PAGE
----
The criteria imposed for putting in place such a ban is strictly the identification of countries wherein the spread of the virus has not been effectively controlled. The countries which have failed to impose proper precautions and travel restrictions within time have turned into hotspots for the infection and therefore, by restricting travels from such countries, the US wants to mitigate the risk.
Its probable impact on international relations:
The travel ban stops any travel between countries in the Schengen Area and the US. The restriction will affect 3,500 flights per week and up to 800,000 passengers, according to aviation analysts at Bernstein. The countries most affected will be Germany, France, and the Netherlands.
The ban would heap more pressure on an industry struggling because of the spread of corona-virus, with tens of thousands of canceled flights and warnings over the disease’s effect on earnings. There would be heavy political costs- and the risk of retaliatory action- was, say, a non-Schengen country to impose a blanket ban on arrivals from the Schengen area. There would also be a practical problem in some cases of policing land borders.
It cannot be predicted what would be the outcome of such political and economic damages. It can only be hoped that the strict actions are taken in this time of a pandemic claiming numerous lives would not be carried across this river of travels to disturb international relations in the future. The European Union has itself imposed restrictions on travels to and from its countries constituting the Schengen Area, thus it is assumed that the diplomatic relations between the US and the EU would continue as they are.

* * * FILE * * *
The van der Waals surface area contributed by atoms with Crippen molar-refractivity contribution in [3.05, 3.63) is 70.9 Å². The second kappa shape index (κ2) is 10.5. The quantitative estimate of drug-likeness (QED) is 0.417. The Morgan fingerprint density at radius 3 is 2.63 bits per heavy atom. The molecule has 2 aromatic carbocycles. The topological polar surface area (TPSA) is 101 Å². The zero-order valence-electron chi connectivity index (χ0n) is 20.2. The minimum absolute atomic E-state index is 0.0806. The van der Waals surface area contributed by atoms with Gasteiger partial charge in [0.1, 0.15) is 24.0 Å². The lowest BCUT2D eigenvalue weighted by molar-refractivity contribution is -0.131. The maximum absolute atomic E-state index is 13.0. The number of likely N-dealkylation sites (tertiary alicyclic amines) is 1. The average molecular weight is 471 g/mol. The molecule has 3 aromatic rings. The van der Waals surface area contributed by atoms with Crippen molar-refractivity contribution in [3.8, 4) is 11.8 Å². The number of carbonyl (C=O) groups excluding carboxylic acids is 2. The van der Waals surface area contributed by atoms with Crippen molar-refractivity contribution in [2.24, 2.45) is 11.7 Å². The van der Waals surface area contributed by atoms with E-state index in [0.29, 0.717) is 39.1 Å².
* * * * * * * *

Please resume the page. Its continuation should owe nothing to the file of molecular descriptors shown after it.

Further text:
Relations between the United States and the European Union are the bilateral relations between the US and the EU. The USA and EU have been interacting for more than sixty years. USA-EU official relations began in 1953 when USA ambassadors visited the European Coal and Steel Community. The two parties share a good relationship which is strengthened by cooperation on trade, military defense, and shared values.
However, in January 2017, US President Donald Trump criticized the European Union as “basically a vehicle for Germany” claiming that it was “very catastrophic mistake” on Angela Merke;’s part to admit a million refugees- whom he refers to as “illegal”.
The relation soured more when Jean-Claude Juncker jokingly said it would support the independence of the US State of Ohio and the city of Austin, Texas after Donald Trump backed the Brexit and encouraging other European Countries to follow its example. In May 2017, Angela Merkel said that Europeans cannot rely on the United States’ help anymore after Trump threatened to stop all car trade with Germany.